Framing the issues: What are our biggest frustrations with the way that the human rights/harm reduction perspective is characterized by the abolitionist/prohibitionist folks? How can we effectively respond to or reframe this misrepresentations? What happens when “I oppose human trafficking” becomes a political shield that deflects focus away from issues of migration, labor and human rights?
Exploring broader economic questions: How does the demand for cheap labor undermine human rights-based solutions to exploitation in all industries, including the sex industry?
Confirmed participants include:
Kerwin Kay has written about the history and present of male street prostitution, and about the politics of sex trafficking. He has been active in the sex workers rights movement for some 10 years. He also edited the anthology Male Lust: Pleasure, Power and Transformation (Haworth Press, 2000) and is finishing a Ph.D. in American Studies at NYU.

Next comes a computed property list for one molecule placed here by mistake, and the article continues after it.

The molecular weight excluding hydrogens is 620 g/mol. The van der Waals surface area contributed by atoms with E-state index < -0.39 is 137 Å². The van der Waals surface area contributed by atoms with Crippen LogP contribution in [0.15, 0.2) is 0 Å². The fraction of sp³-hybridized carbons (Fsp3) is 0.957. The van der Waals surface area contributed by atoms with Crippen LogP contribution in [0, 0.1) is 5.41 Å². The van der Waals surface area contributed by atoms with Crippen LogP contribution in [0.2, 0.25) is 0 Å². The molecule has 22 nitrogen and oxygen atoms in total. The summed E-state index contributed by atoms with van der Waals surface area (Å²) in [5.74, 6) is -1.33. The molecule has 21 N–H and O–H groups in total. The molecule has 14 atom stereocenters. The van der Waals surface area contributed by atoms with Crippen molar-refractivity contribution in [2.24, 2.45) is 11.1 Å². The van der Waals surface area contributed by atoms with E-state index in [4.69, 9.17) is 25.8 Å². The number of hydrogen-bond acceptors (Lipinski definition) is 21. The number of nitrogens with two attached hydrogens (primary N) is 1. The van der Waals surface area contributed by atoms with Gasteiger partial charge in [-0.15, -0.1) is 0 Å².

Anthony Kennerson blogs on race, class, gender, politics and culture at SmackDog Chronicles, and is a regular contributor to the Blog for Pro-Porn Activism.
Antonia Levy co-chaired the international “Sex Work Matters: Beyond Divides” conference in 2006 and the 2nd Annual Feminist Pedagogy Conference in 2007. She teaches at Brooklyn College, Queens College, and is finishing her Ph.D. at the Graduate Center at CUNY.
Audacia Ray is the author of Naked on the Internet: Hookups, Downloads and Cashing In On Internet Sexploration (Seal Press, 2007), and the writer/producer/director of The Bi Apple. She blogs at WakingVixen.com hosts and edits Live Girl Review and was longtime executive editor of $pread Magazine.